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BOOK II

The Chasm

Wat Tyler

BY ROBERT SOUTHEY

(One of the so-called "Lake School" of English poets, which included Wordsworth and Coleridge; 1774-1843. Poet-Laureate The refrain of this song was the motto of Wat

for thirty years.

Tyler's rebels, who marched upon London in 1381)

"WHEN Adam delved and Eve span,

Who was then the gentleman?"

Wretched is the infant's lot,
Born within the straw-roof'd cot;
Be he generous, wise, or brave,
He must only be a slave.
Long, long labor, little rest,.
Still to toil, to be oppress'd;
Drain'd by taxes of his store,
Punish'd next for being poor:
This is the poor wretch's lot,
Born within the straw-roof'd cot.

While the peasant works,-to sleep,
What the peasant sows,-to reap,
On the couch of ease to lie,

Rioting in revelry;

Be he villain, be he fool,

Still to hold despotic rule,

Trampling on his slaves with scorn!

This is to be nobly born.

"When Adam delved and Eve span,
Who was then the gentleman?"

"THE

The Poor-Slave Household

(From "Sartor Resartus")

BY THOMAS CARLYLE

(See page 31)

HE furniture of this Caravanserai consisted of a large iron Pot, two oaken Tables, two Benches, two Chairs, and a Potheen Noggin. There was a Loft above (attainable by a ladder), upon which the inmates slept; and the space below was divided by a hurdle into two apartments; the one for their cow and pig, the other for themselves and guests. On entering the house we discovered the family, eleven in number, at dinner; the father sitting at the top, the mother at the bottom, the children on each side, of a large oaken Board, which was scooped out in the middle, like a trough, to receive the contents of their Pot of Potatoes. Little holes were cut at equal distances to contain Salt; and a bowl of Milk stood on the table; all the luxuries of meat and beer, bread, knives and dishes, were dispensed with." The Poor-Slave himself our Traveller found, as he says, broad-backed, black-browed, of great personal strength, and mouth from ear to ear. His Wife was a sun-browned but well-featured woman; and his young ones, bare and chubby, had the appetite of ravens. Of their Philosophical or Religious tenets or observances, no notice or hint. But now, secondly, of the Dandiacal Household: "A Dressing-room splendidly furnished; violet-colored curtains, chairs and ottomans of the same hue. full-length Mirrors are placed, one on each side of a table, which supports the luxuries of the Toilet. Several Bottles of Perfume, arranged in a peculiar fashion, stand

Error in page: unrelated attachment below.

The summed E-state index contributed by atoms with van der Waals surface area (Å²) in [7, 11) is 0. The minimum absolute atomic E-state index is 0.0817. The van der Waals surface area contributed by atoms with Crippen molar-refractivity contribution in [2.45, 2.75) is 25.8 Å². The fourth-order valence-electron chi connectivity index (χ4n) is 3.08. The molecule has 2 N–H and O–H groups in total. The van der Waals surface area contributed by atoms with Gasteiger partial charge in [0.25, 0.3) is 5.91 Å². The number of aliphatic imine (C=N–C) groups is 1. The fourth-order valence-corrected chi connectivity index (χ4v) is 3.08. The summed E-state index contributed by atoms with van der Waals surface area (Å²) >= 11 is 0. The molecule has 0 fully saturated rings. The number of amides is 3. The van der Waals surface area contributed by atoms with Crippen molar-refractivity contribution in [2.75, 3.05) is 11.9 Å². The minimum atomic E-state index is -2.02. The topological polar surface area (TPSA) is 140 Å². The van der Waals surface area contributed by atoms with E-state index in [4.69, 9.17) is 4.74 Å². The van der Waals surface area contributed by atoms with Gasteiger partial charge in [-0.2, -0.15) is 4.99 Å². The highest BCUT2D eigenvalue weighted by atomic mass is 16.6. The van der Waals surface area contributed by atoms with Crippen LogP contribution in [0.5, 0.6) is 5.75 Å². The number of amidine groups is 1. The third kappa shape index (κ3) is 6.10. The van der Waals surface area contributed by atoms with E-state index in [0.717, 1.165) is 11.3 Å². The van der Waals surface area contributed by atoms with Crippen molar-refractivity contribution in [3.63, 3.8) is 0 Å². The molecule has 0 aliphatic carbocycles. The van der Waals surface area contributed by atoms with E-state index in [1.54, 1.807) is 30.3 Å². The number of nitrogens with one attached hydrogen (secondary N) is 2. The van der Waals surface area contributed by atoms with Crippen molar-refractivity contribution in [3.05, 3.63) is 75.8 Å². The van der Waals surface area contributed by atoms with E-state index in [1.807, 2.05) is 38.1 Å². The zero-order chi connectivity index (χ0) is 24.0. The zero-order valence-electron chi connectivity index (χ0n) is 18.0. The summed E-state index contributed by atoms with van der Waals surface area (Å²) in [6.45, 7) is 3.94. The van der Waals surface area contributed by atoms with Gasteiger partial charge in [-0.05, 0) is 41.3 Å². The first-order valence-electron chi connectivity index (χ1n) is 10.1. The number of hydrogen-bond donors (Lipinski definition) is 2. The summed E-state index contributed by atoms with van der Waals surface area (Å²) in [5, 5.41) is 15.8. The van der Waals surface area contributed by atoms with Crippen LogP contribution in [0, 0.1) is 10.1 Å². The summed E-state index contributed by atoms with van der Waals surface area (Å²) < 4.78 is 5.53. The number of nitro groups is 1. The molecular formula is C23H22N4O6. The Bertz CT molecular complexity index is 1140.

Two

upon a smaller table of mother-of-pearl; opposite to these are placed the appurtenances of Lavation richly wrought in frosted silver. A Wardrobe of Buhl is on

the left; the doors of which, being partly open, discover a profusion of Clothes; Shoes of a singularly small size monopolize the lower shelves. Fronting the wardrobe a door ajar gives some slight glimpse of the Bathroom. Folding-doors in the background.-"Enter the Author," our Theogonist in person, "obsequiously preceded by a French Valet, in white silk Jacket and cambric Apron."

Such are the two sects which, at this moment, divide the more unsettled portion of the British People; and agitate that ever-vexed country. To the eye of the political Seer, their mutual relation, pregnant with the elements of discord and hostility, is far from consoling. These two principles of Dandiacal Self-worship or Demonworship, and Poor-Slavish or Drudgical Earth-worship, or whatever that same Drudgism may be, do as yet indeed manifest themselves under distant and nowise considerable shapes: nevertheless, in their roots and subterranean ramifications, they extend through the entire structure of Society, and work unweariedly in the secret depths of English national Existence; striving to separate and isolate it into two contradictory, uncommunicating masses.

In numbers, and even individual strength, the PoorSlaves or Drudges, it would seem, are hourly increasing. The Dandiacal, again, is by nature no proselytizing Sect; but it boasts of great hereditary resources, and is strong by union; whereas the Drudges, split into parties, have as yet no rallying-point; or at best only co-operate by means of partial secret affiliations. If, indeed, there

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